Archive for March, 2008

Information (online) about volunteering online

March 31, 2008

Our colleagues north of the border at Macdonald Youth Services in Winnipeg offer guidance about how to work with volunteers at remote locations.  Online Volunteer Program Developer Randy Tyler writes,

Considering the challenge to recruit sufficient face-to-face
volunteers coupled with the lack of online volunteering resources
available, our leading and trusted 78 year-old registered charitable
Canadian organization, Macdonald Youth Services (MYS), recently
launched three best practices virtual volunteer program development
resources, based on our 10 years of pioneering work in this space. . . .

Our "About Online Volunteering – Information Non-Profit Organizations Can Use" Blog and Podcast can be accessed from: . . . .

"The Global Directory of Web Sites that List Online Volunteer
Opportunities" allows any non-profit organization to easily locate Web
sites where they can list (post) their online volunteer opportunities….[at]

Noting that "Working with online volunteers usually involves the exchange of files, often exceeding e-mail attachment limits," Tyler and his online volunteer crew have also produced a listing of 17 free Web-based file exchange services. For each file transfer service, the name, Web address, maximum file upload size, monthly transfer limit, maximum storage, allowable file storage time and user requirements have been provided.  You can download it as a PDF file from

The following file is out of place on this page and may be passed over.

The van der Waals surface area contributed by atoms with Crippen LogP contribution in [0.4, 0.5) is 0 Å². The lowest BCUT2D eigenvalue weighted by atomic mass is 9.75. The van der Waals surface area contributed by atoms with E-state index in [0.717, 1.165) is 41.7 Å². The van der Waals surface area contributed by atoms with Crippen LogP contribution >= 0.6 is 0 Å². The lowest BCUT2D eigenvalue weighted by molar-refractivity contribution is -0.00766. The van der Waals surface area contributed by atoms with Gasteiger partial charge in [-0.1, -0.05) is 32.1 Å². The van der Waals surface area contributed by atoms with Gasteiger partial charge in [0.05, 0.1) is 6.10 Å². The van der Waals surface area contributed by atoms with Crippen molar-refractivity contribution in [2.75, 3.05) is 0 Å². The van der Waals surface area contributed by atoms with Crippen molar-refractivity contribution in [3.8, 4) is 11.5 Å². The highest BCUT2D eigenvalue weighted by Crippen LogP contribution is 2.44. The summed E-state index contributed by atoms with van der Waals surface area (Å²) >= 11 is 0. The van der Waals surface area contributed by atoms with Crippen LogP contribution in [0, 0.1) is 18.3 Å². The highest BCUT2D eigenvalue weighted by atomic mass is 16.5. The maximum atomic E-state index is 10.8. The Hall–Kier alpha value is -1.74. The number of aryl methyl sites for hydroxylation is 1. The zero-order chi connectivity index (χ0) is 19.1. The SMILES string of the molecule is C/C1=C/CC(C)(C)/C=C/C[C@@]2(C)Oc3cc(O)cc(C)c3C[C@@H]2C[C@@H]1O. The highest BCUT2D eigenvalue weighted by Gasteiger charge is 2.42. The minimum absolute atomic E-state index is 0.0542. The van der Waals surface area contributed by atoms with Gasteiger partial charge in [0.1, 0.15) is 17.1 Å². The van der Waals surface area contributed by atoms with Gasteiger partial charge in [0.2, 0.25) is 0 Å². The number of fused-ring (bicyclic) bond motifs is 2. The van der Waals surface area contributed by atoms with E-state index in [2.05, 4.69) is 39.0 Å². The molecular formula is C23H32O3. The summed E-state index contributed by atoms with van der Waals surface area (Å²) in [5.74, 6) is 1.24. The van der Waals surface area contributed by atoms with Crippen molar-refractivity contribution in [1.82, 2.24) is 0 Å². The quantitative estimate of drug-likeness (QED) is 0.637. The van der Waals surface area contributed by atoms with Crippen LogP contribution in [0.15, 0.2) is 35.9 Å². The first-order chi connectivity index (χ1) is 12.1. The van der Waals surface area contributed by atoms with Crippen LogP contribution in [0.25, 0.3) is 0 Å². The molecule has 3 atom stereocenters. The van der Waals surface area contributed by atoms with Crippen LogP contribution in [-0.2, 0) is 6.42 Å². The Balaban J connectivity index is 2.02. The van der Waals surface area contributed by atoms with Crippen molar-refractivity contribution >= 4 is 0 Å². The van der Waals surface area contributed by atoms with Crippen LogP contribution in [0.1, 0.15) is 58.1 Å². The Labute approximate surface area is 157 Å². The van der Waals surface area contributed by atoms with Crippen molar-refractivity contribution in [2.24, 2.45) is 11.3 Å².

Tyler writes, "I am still amazed at the kindness of these
strangers who contribute to an organization they will never see.
Remarkably, some of our committed and talented online volunteers have
been involved with us for as long as eight years." 

The Nonprofiteer is even more amazed; and yet why should she be?  People volunteer to connect with and experience community, and people–young people especially–increasingly connect with one another on-line.  If it doesn’t feel like the "community" with which the Nonprofiteer is familiar, well, neither did her feminist consciousness-raising sessions feel much like her mother’s League of Women Voters meetings.  Both were nonetheless valid.

Never mind how: as E.M. Forster advised, "Only connect."


Foundation Friday: Giving With One Hand, Taking Away With the Other

March 28, 2008

A program officer with a community foundation brings the following to our attention, with the observation, "This just blew my mind… they REQUIRE their grantees to donate a portion of their awards directly back to them!  This may be legal, but is it ethical?!?"